* Global shares fall. Greece appears unable to form government
* Safe-haven government debt rises, Bunds near record lows
* JPMorgan hedging loss weighs on financial stocks
* Oil slides on weak Chinese industrial production data
By Herbert Lash
NEW YORK, May 11 (Reuters) - Global shares and commodity prices fell on Friday as investors wary of political deadlock in Greece and weak economic data from China cut back on their appetite for risk.
Fears of slower economic growth and uncertainty over Europe pushed government debt prices higher, with German Bund futures hitting record highs. An unexpected fall in U.S. producer prices helped debt prices climb.
The price of crude oil, copper and gold all fell as the euro traded flat with the U.S. dollar.
European shares fell and Wall Street opened lower, pulled down by bank shares after JPMorgan Chase & Co’s disclosed after markets closed on Thursday a trading loss of at least $2 billion from a failed hedging strategy.
The Dow Jones industrial average was down 64.56 points, or 0.50 percent, at 12,790.48. The Standard & Poor’s 500 Index was down 7.82 points, or 0.58 percent, at 1,350.17. The Nasdaq Composite Index was down 10.94 points, or 0.37 percent, at 2,922.70.
The FTSEurofirst index of top European stocks dipped 0.6 percent to 1012.59 points, led by banking shares , which were hit by JPMorgan.
The MSCI world equity index was on course for a second weekly loss of more than 2 percent and emerging equities were set for their biggest weekly loss since November, as investors dropped riskier assets.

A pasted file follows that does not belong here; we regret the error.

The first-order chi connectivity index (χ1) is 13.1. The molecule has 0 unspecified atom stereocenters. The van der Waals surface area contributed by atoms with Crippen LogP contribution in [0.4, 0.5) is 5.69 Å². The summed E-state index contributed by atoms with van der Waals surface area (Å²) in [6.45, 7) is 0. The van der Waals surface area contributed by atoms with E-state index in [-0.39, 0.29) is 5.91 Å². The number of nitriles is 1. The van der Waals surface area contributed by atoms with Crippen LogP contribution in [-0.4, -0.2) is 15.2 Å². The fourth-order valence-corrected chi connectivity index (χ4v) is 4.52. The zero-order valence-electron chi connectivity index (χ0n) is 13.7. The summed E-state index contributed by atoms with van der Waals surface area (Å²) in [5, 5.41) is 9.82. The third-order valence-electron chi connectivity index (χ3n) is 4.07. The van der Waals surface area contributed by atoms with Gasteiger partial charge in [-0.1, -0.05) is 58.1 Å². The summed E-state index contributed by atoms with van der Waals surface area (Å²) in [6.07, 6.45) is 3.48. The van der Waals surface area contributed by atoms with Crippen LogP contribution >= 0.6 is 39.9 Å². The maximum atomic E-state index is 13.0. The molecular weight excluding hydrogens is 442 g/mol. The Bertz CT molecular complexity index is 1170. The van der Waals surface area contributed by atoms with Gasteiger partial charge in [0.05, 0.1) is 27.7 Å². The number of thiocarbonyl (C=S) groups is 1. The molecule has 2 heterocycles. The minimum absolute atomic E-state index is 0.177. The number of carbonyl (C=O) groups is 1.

German Bund futures rose as high as 143.09, up 48 ticks on the day and Bund yields hovered near record lows of 1.50 percent.
The benchmark 10-year U.S. Treasury note was up 9/32 in price to yield 1.84 percent.
The euro bounced from a 3-1/2 month low of $1.2905, and was trading just off break-even, at 1.2929.
“Today there is a flight-to-safety - Greece is not resolved, Spain is not resolved ... and JPMorgan adds a bit of concern simply because they were assumed to be the well run bank and if this sort of thing could happen there where else could it happen,” said Lou Brien, market strategist with DRW Trading Group in Chicago.
Crude prices fell below $112 a barrel after a weak reading of industrial growth in China sparked worries that demand may slow from the world’s No. 2 oil consumer.
Chinese industrial output expanded at its slowest annual pace in April in nearly three years. When paired with poor trade figures on Thursday, the data suggest China’s economy continues to slow after a weak first-quarter performance.
Brent crude futures for June delivery lost 87 cents to $111.86 a barrel.
The U.S. light sweet June contract dropped 97 cents to $96.10 a barrel.
The U.S. dollar index up 0.06 percent at 80.161, and against the Japanese yen, the dollar was down 0.08 percent at 79.86.